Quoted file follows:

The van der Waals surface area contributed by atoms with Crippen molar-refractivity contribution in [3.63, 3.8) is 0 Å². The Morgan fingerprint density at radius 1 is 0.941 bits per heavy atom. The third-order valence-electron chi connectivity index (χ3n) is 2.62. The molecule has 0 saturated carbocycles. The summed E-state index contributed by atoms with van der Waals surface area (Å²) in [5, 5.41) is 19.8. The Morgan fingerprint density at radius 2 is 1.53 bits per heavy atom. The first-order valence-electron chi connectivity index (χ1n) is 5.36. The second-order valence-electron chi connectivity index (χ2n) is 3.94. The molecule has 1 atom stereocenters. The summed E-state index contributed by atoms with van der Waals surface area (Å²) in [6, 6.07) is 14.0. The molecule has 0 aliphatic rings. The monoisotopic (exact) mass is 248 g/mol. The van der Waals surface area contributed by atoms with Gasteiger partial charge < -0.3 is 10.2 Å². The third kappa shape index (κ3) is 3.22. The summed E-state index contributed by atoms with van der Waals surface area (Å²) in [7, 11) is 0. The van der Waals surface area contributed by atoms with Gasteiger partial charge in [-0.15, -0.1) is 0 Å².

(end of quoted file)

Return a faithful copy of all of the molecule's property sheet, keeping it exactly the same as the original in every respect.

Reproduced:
The van der Waals surface area contributed by atoms with Crippen molar-refractivity contribution in [3.63, 3.8) is 0 Å². The Morgan fingerprint density at radius 1 is 0.941 bits per heavy atom. The third-order valence-electron chi connectivity index (χ3n) is 2.62. The molecule has 0 saturated carbocycles. The summed E-state index contributed by atoms with van der Waals surface area (Å²) in [5, 5.41) is 19.8. The Morgan fingerprint density at radius 2 is 1.53 bits per heavy atom. The first-order valence-electron chi connectivity index (χ1n) is 5.36. The second-order valence-electron chi connectivity index (χ2n) is 3.94. The molecule has 1 atom stereocenters. The summed E-state index contributed by atoms with van der Waals surface area (Å²) in [6, 6.07) is 14.0. The molecule has 0 aliphatic rings. The monoisotopic (exact) mass is 248 g/mol. The van der Waals surface area contributed by atoms with Gasteiger partial charge < -0.3 is 10.2 Å². The third kappa shape index (κ3) is 3.22. The summed E-state index contributed by atoms with van der Waals surface area (Å²) in [7, 11) is 0. The van der Waals surface area contributed by atoms with Gasteiger partial charge in [-0.15, -0.1) is 0 Å².